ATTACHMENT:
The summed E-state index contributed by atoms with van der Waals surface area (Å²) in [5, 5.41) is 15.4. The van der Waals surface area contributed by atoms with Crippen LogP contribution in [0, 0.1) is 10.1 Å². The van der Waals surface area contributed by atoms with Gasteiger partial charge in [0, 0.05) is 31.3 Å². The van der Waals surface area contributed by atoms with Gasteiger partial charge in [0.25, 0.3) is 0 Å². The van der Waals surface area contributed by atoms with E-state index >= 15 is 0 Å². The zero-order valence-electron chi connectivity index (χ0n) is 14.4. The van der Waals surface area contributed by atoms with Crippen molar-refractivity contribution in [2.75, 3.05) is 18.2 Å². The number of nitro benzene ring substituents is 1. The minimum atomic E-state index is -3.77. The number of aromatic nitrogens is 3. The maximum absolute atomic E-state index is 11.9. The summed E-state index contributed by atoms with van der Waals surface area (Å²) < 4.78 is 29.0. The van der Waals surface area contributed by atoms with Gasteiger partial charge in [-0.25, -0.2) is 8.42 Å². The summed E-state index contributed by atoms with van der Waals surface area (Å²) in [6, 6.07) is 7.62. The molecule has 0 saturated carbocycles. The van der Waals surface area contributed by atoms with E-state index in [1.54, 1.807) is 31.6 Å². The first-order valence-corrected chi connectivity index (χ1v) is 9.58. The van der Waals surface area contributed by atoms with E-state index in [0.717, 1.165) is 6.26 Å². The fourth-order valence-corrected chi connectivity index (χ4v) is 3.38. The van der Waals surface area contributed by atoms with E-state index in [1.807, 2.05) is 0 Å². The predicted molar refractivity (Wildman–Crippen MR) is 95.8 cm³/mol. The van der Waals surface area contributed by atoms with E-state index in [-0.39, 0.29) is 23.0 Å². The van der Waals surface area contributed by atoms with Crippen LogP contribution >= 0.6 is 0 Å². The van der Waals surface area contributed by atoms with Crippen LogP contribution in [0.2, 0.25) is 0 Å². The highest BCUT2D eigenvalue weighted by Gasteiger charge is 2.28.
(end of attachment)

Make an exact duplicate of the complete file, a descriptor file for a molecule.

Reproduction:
The summed E-state index contributed by atoms with van der Waals surface area (Å²) in [5, 5.41) is 15.4. The van der Waals surface area contributed by atoms with Crippen LogP contribution in [0, 0.1) is 10.1 Å². The van der Waals surface area contributed by atoms with Gasteiger partial charge in [0, 0.05) is 31.3 Å². The van der Waals surface area contributed by atoms with Gasteiger partial charge in [0.25, 0.3) is 0 Å². The van der Waals surface area contributed by atoms with E-state index >= 15 is 0 Å². The zero-order valence-electron chi connectivity index (χ0n) is 14.4. The van der Waals surface area contributed by atoms with Crippen molar-refractivity contribution in [2.75, 3.05) is 18.2 Å². The number of nitro benzene ring substituents is 1. The minimum atomic E-state index is -3.77. The number of aromatic nitrogens is 3. The maximum absolute atomic E-state index is 11.9. The summed E-state index contributed by atoms with van der Waals surface area (Å²) < 4.78 is 29.0. The van der Waals surface area contributed by atoms with Gasteiger partial charge in [-0.25, -0.2) is 8.42 Å². The summed E-state index contributed by atoms with van der Waals surface area (Å²) in [6, 6.07) is 7.62. The molecule has 0 saturated carbocycles. The van der Waals surface area contributed by atoms with E-state index in [1.54, 1.807) is 31.6 Å². The first-order valence-corrected chi connectivity index (χ1v) is 9.58. The van der Waals surface area contributed by atoms with E-state index in [0.717, 1.165) is 6.26 Å². The fourth-order valence-corrected chi connectivity index (χ4v) is 3.38. The van der Waals surface area contributed by atoms with E-state index in [1.807, 2.05) is 0 Å². The predicted molar refractivity (Wildman–Crippen MR) is 95.8 cm³/mol. The van der Waals surface area contributed by atoms with E-state index in [-0.39, 0.29) is 23.0 Å². The van der Waals surface area contributed by atoms with Crippen LogP contribution >= 0.6 is 0 Å². The van der Waals surface area contributed by atoms with Crippen LogP contribution in [0.2, 0.25) is 0 Å². The highest BCUT2D eigenvalue weighted by Gasteiger charge is 2.28.